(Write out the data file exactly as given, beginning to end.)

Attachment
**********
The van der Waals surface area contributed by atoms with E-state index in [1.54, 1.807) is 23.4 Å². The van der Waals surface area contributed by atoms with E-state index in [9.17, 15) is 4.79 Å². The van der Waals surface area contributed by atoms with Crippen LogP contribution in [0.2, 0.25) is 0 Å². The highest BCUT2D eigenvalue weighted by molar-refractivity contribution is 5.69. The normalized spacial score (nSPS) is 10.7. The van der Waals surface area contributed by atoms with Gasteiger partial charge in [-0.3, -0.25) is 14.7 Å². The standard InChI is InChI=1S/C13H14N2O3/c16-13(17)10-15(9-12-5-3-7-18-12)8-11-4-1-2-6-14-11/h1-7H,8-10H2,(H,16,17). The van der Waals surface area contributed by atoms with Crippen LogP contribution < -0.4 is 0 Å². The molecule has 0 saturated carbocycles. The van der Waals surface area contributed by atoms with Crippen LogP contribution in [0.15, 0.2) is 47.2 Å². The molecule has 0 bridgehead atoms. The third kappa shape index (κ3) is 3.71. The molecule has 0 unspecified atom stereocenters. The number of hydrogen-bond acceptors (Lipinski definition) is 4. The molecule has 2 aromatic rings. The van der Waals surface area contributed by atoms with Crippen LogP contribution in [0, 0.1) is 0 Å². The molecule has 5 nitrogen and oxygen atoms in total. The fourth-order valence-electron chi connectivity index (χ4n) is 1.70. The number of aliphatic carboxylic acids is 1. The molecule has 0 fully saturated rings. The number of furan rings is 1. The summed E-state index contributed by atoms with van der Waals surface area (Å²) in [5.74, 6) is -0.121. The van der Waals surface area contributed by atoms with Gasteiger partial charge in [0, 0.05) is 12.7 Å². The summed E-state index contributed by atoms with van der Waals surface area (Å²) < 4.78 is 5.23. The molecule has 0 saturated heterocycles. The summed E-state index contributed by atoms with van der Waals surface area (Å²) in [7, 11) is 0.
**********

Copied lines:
The van der Waals surface area contributed by atoms with E-state index in [1.54, 1.807) is 23.4 Å². The van der Waals surface area contributed by atoms with E-state index in [9.17, 15) is 4.79 Å². The van der Waals surface area contributed by atoms with Crippen LogP contribution in [0.2, 0.25) is 0 Å². The highest BCUT2D eigenvalue weighted by molar-refractivity contribution is 5.69. The normalized spacial score (nSPS) is 10.7. The van der Waals surface area contributed by atoms with Gasteiger partial charge in [-0.3, -0.25) is 14.7 Å². The standard InChI is InChI=1S/C13H14N2O3/c16-13(17)10-15(9-12-5-3-7-18-12)8-11-4-1-2-6-14-11/h1-7H,8-10H2,(H,16,17). The van der Waals surface area contributed by atoms with Crippen LogP contribution < -0.4 is 0 Å². The molecule has 0 saturated carbocycles. The van der Waals surface area contributed by atoms with Crippen LogP contribution in [0.15, 0.2) is 47.2 Å². The molecule has 0 bridgehead atoms. The third kappa shape index (κ3) is 3.71. The molecule has 0 unspecified atom stereocenters. The number of hydrogen-bond acceptors (Lipinski definition) is 4. The molecule has 2 aromatic rings. The van der Waals surface area contributed by atoms with Crippen LogP contribution in [0, 0.1) is 0 Å². The molecule has 5 nitrogen and oxygen atoms in total. The fourth-order valence-electron chi connectivity index (χ4n) is 1.70. The number of aliphatic carboxylic acids is 1. The molecule has 0 fully saturated rings. The number of furan rings is 1. The summed E-state index contributed by atoms with van der Waals surface area (Å²) in [5.74, 6) is -0.121. The van der Waals surface area contributed by atoms with Gasteiger partial charge in [0, 0.05) is 12.7 Å². The summed E-state index contributed by atoms with van der Waals surface area (Å²) < 4.78 is 5.23. The molecule has 0 saturated heterocycles. The summed E-state index contributed by atoms with van der Waals surface area (Å²) in [7, 11) is 0.